We spent a couple days out hiking among the ruins, making friends with stray dogs and the wild horses that roam the island. In addition to the many wonderfully mysterious and awe-inspiring sites above ground, we took gear to explore some of the hundreds of caves that are on the island. In searching for the entrance to one well-known cave, we happened upon a number of other caves and ended up exploring those. The experience was like something out of a Call of Cthulhu roleplaying adventure or an Indiana Jones film: standing among piles of lava rock littered with countless animal bones, breaking off leaves from a banana tree to clear away the spider webs, and descending into caverns once used by and ancient islanders but clearly not visited in a long, long time since. And in crawling further and further underground we eventually found ourselves a deep, nearly airless chamber where someone long ago had set something special up on a ledge above the wet floor of the cave. Looking closer, we realized the odd object had the unique curvature and suture marks of a human cranium - one that had been put there ages ago. Deeper in the same chamber, we happened on another one set on a ledge. Were these the remains of ancestors or enemies? We did not know, but thrilled at exploring one of the few places on earth so remote, that a couple of guys with some helmets and flashlights could descend into a dark, sepulchral world touched with a unique chapter of human history.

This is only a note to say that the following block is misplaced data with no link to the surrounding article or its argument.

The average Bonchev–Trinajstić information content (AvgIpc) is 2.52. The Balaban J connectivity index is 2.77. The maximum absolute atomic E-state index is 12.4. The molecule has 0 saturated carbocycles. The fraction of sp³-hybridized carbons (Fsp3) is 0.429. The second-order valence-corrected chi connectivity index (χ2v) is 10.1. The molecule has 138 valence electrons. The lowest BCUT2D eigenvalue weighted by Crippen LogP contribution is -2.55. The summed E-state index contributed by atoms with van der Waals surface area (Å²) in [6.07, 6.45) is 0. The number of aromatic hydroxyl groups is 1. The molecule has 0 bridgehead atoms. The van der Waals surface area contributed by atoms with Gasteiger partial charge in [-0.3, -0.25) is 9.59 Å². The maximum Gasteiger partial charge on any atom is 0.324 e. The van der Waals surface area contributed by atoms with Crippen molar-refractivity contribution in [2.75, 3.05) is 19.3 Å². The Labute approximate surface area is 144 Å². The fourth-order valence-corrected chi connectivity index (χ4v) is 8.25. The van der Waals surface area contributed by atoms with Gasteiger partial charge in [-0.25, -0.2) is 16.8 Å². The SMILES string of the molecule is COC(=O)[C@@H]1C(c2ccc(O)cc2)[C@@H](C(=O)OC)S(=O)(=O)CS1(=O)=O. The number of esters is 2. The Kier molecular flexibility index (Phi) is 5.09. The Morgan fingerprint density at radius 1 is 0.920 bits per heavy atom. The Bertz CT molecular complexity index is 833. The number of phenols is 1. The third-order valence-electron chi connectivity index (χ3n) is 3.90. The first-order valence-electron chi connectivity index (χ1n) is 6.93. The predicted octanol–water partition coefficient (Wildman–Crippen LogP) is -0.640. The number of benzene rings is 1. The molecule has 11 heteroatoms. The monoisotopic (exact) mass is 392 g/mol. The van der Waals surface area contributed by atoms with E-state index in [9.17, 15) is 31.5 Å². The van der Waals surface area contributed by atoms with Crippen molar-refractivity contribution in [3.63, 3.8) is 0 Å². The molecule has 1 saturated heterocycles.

I have wanted to visit Easter Island since I was a kid. I've been fortunate in my life to be able to travel to a great many places and see may fascinating wonders that remain from earlier civilizations. But Easter Island really is an incredible place and dramatically exceeded my expectations. The sad history of the island is terrible parable of sorts as the archeological record documents the rise and violent fall of this impossibly isolated civilization. The story of Rapa Nui is a cautionary tale of environmental wrecklessness, cultural upheaval, warfare and social collapse. But from the wreckage of the ancient islanders, modern Easter Island has bounced back as an amazing destination for those who would haunt strange far places and whet their appetite for adventure. - SB
"a kind of apologetic hacking or whispering sound drew my attention..."
1 June 2009
But I've Seen the Trailer
Words, Words, Words